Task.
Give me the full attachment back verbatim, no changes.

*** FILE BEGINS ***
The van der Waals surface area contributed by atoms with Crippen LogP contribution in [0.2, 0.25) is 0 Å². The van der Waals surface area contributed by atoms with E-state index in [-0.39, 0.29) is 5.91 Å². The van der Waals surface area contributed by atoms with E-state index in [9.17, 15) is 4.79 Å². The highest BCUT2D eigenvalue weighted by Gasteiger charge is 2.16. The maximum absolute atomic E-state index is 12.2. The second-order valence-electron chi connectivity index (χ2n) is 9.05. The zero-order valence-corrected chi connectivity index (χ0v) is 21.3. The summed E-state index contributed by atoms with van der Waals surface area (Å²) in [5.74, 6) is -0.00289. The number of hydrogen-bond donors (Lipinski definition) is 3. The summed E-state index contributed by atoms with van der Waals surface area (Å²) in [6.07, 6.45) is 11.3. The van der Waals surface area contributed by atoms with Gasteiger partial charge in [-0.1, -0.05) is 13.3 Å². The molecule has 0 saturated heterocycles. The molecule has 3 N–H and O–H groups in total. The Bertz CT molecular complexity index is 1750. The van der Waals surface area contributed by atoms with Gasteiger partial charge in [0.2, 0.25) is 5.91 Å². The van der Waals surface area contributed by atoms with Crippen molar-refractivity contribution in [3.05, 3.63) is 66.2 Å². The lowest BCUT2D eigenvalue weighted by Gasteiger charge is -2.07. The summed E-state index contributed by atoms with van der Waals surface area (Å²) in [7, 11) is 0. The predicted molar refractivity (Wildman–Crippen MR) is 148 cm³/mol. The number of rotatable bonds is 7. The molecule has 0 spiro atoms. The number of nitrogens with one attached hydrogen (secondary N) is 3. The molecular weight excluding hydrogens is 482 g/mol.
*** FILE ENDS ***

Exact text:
The van der Waals surface area contributed by atoms with Crippen LogP contribution in [0.2, 0.25) is 0 Å². The van der Waals surface area contributed by atoms with E-state index in [-0.39, 0.29) is 5.91 Å². The van der Waals surface area contributed by atoms with E-state index in [9.17, 15) is 4.79 Å². The highest BCUT2D eigenvalue weighted by Gasteiger charge is 2.16. The maximum absolute atomic E-state index is 12.2. The second-order valence-electron chi connectivity index (χ2n) is 9.05. The zero-order valence-corrected chi connectivity index (χ0v) is 21.3. The summed E-state index contributed by atoms with van der Waals surface area (Å²) in [5.74, 6) is -0.00289. The number of hydrogen-bond donors (Lipinski definition) is 3. The summed E-state index contributed by atoms with van der Waals surface area (Å²) in [6.07, 6.45) is 11.3. The van der Waals surface area contributed by atoms with Gasteiger partial charge in [-0.1, -0.05) is 13.3 Å². The molecule has 0 saturated heterocycles. The molecule has 3 N–H and O–H groups in total. The Bertz CT molecular complexity index is 1750. The van der Waals surface area contributed by atoms with Gasteiger partial charge in [0.2, 0.25) is 5.91 Å². The van der Waals surface area contributed by atoms with Crippen molar-refractivity contribution in [3.05, 3.63) is 66.2 Å². The lowest BCUT2D eigenvalue weighted by Gasteiger charge is -2.07. The summed E-state index contributed by atoms with van der Waals surface area (Å²) in [7, 11) is 0. The predicted molar refractivity (Wildman–Crippen MR) is 148 cm³/mol. The number of rotatable bonds is 7. The molecule has 0 spiro atoms. The number of nitrogens with one attached hydrogen (secondary N) is 3. The molecular weight excluding hydrogens is 482 g/mol.